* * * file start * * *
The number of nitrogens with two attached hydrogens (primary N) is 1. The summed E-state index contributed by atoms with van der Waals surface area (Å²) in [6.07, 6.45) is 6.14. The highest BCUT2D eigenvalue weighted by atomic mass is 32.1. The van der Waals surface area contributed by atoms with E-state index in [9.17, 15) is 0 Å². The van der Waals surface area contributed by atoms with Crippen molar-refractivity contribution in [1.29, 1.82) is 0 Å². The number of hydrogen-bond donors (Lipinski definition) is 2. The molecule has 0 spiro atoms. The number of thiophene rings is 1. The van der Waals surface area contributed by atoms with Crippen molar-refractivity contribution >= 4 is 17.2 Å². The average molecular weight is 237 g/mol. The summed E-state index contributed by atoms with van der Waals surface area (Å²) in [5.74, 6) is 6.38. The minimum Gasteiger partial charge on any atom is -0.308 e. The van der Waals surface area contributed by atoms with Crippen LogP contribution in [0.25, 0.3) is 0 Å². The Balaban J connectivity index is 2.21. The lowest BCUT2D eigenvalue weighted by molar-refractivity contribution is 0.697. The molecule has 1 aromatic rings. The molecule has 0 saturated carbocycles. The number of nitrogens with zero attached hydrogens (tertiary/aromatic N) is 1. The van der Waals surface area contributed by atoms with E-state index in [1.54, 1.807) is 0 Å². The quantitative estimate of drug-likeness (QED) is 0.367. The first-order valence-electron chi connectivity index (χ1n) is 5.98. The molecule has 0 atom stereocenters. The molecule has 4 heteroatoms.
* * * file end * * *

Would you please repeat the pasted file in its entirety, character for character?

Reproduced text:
The number of nitrogens with two attached hydrogens (primary N) is 1. The summed E-state index contributed by atoms with van der Waals surface area (Å²) in [6.07, 6.45) is 6.14. The highest BCUT2D eigenvalue weighted by atomic mass is 32.1. The van der Waals surface area contributed by atoms with E-state index in [9.17, 15) is 0 Å². The van der Waals surface area contributed by atoms with Crippen molar-refractivity contribution in [1.29, 1.82) is 0 Å². The number of hydrogen-bond donors (Lipinski definition) is 2. The molecule has 0 spiro atoms. The number of thiophene rings is 1. The van der Waals surface area contributed by atoms with Crippen molar-refractivity contribution >= 4 is 17.2 Å². The average molecular weight is 237 g/mol. The summed E-state index contributed by atoms with van der Waals surface area (Å²) in [5.74, 6) is 6.38. The minimum Gasteiger partial charge on any atom is -0.308 e. The van der Waals surface area contributed by atoms with Crippen LogP contribution in [0.25, 0.3) is 0 Å². The Balaban J connectivity index is 2.21. The lowest BCUT2D eigenvalue weighted by molar-refractivity contribution is 0.697. The molecule has 1 aromatic rings. The molecule has 0 saturated carbocycles. The number of nitrogens with zero attached hydrogens (tertiary/aromatic N) is 1. The van der Waals surface area contributed by atoms with E-state index in [1.54, 1.807) is 0 Å². The quantitative estimate of drug-likeness (QED) is 0.367. The first-order valence-electron chi connectivity index (χ1n) is 5.98. The molecule has 0 atom stereocenters. The molecule has 4 heteroatoms.